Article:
Mild to moderate lead toxicity (blood lead, 25-55 μg/dl) is a preventable pediatric illness affecting several million preschool children ('lead-toxic children') in the United States. In-hospital lead-chelation treatment is predicated upon a positive CaNa2EDTA test, which is difficult to perform and impractical in large populations. After the development of an L-line x-ray fluorescence technique (LXRF) that measures cortical bone lead content safely, rapidly, and non-invasively, this study was initiated in lead-toxic children to compare LXRF with the CaNa2EDTA test. Moreover, LXRF provided the opportunity to quantify bone lead content. From blood lead and LXRF alone, 90% of lead-toxic children were correctly classified as being CaNa2EDTA-positive or -negative. In 76% of 59 lead-toxic children, bone lead values measured by LXRF were equal to or greater than those measured in normal and industrially exposed adults. These results indicate that LXRF may be capable of replacing the CaNa2EDTA test. When considered with the known neurotoxic effects on children of 'low levels' of exposure to lead, these results also suggest that either an excessively narrow margin of safety or insufficient safety is provided by present U.S. guidelines, which classify an elevated blood lead concentration as 25 μg/dl or greater.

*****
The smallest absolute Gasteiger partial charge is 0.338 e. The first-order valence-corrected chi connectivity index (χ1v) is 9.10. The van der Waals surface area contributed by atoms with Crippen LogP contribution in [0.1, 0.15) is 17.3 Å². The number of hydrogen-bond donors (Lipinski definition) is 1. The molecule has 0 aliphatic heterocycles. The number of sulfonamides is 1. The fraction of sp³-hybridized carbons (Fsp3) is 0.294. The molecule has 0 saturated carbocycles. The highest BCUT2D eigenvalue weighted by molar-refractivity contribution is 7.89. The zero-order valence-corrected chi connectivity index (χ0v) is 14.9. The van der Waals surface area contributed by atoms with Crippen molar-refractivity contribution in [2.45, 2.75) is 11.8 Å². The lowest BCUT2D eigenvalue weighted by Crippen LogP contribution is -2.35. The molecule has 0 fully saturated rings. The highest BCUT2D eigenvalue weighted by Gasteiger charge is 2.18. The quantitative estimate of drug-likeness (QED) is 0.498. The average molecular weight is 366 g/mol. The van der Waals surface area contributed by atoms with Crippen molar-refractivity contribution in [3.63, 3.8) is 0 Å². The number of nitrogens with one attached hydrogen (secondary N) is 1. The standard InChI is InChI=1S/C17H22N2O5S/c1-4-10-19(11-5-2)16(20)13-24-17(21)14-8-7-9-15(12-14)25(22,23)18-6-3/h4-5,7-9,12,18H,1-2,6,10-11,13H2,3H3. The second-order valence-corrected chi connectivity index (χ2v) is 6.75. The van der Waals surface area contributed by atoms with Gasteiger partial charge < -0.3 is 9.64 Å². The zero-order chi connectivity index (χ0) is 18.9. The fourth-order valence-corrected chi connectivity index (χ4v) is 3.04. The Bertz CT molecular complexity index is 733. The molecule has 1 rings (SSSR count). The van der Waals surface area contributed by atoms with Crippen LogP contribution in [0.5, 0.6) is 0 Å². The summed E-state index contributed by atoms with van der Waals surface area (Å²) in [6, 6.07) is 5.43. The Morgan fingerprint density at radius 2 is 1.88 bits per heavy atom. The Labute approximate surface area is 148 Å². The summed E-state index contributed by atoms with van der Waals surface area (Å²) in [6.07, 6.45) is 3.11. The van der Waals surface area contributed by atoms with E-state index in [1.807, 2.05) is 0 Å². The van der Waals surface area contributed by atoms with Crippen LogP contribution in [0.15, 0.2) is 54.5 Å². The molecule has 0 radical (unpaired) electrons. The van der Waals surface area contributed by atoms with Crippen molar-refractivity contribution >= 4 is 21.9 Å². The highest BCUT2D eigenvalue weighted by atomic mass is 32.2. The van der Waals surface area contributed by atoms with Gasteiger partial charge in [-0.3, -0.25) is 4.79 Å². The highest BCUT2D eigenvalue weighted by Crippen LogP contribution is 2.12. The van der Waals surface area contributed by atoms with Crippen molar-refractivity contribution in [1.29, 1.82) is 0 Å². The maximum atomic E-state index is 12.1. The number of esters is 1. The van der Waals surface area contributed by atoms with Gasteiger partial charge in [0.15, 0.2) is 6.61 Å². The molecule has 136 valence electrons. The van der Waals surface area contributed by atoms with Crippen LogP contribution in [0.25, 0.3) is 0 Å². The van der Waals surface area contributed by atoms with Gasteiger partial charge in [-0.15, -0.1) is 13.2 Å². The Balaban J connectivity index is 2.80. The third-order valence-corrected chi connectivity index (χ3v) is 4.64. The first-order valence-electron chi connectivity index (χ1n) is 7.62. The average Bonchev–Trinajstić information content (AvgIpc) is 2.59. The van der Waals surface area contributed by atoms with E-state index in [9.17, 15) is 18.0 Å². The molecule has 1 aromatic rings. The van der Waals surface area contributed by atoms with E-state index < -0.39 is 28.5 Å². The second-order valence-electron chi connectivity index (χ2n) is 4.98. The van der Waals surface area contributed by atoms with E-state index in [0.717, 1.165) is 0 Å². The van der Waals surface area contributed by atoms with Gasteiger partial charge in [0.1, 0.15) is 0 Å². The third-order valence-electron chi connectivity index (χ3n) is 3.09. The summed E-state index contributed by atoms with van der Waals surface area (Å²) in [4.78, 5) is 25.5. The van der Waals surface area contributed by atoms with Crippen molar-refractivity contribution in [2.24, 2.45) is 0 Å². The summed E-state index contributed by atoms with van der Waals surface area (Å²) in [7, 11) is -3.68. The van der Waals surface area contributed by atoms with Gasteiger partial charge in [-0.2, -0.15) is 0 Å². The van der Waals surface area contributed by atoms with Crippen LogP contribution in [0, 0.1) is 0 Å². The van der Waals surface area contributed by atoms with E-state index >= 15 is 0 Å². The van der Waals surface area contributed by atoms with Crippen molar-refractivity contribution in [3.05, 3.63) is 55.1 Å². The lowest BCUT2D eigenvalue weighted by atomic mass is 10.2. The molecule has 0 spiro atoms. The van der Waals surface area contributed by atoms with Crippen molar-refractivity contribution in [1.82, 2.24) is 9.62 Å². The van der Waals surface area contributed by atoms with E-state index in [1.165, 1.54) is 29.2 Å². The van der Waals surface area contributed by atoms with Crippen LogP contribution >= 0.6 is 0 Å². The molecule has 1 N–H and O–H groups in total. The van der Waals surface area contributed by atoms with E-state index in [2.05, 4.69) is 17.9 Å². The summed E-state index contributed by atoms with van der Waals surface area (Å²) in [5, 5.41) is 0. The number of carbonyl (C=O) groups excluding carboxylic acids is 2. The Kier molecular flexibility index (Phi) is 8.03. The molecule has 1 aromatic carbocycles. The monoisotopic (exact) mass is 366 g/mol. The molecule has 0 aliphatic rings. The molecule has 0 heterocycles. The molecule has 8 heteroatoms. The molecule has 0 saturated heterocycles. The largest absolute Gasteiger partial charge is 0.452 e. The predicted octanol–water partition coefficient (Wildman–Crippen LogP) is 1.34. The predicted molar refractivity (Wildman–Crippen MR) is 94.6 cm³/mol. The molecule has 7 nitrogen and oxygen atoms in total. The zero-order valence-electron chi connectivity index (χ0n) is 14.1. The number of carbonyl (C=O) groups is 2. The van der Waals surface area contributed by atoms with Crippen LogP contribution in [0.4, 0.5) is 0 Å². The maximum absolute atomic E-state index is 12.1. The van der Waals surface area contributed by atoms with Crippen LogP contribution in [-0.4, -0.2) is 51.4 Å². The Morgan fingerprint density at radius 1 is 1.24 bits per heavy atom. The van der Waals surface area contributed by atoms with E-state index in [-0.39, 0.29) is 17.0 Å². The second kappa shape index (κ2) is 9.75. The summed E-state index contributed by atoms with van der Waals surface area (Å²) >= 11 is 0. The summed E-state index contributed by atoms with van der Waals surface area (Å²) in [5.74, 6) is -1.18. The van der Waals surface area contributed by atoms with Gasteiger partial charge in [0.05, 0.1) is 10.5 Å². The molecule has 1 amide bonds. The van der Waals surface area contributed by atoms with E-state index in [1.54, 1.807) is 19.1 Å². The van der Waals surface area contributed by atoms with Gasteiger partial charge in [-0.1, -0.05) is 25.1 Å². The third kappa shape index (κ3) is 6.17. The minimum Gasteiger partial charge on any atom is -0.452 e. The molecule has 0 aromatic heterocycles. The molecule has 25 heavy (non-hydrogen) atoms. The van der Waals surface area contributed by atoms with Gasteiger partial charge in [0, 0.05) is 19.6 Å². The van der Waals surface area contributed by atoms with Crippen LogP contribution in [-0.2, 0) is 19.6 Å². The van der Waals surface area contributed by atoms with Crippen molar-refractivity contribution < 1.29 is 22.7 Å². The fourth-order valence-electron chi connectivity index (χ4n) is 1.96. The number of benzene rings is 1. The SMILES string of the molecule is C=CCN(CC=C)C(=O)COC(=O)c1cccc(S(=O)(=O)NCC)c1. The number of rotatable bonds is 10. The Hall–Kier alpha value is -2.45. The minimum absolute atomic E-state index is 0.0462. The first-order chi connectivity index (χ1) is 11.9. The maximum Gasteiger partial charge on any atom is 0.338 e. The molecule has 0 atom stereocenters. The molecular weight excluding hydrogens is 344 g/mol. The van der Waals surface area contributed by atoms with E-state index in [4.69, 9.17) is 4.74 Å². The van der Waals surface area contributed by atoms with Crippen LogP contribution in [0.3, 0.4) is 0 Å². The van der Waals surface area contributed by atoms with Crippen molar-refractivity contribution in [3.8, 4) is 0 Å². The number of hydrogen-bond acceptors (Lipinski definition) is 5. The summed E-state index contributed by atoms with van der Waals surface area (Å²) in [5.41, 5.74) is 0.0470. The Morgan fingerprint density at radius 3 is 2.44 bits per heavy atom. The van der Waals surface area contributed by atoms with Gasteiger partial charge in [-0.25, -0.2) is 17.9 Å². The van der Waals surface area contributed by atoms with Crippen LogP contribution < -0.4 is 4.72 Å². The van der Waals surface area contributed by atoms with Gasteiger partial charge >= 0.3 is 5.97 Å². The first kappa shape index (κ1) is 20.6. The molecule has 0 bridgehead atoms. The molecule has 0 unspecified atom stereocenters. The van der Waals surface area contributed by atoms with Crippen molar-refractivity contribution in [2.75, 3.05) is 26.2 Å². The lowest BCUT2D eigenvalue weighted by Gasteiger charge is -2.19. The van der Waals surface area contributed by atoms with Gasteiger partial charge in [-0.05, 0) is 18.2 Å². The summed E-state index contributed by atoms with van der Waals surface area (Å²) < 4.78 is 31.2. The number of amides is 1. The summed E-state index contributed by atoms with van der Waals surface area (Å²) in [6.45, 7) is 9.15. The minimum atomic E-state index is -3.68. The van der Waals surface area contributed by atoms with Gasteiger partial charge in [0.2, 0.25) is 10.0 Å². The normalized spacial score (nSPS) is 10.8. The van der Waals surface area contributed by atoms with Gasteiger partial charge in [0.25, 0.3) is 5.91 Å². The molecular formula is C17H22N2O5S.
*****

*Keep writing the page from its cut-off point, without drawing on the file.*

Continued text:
|Original language||English (US)|
|Number of pages||5|
|Journal||Proceedings of the National Academy of Sciences of the United States of America|
|State||Published - Jan 1 1989|
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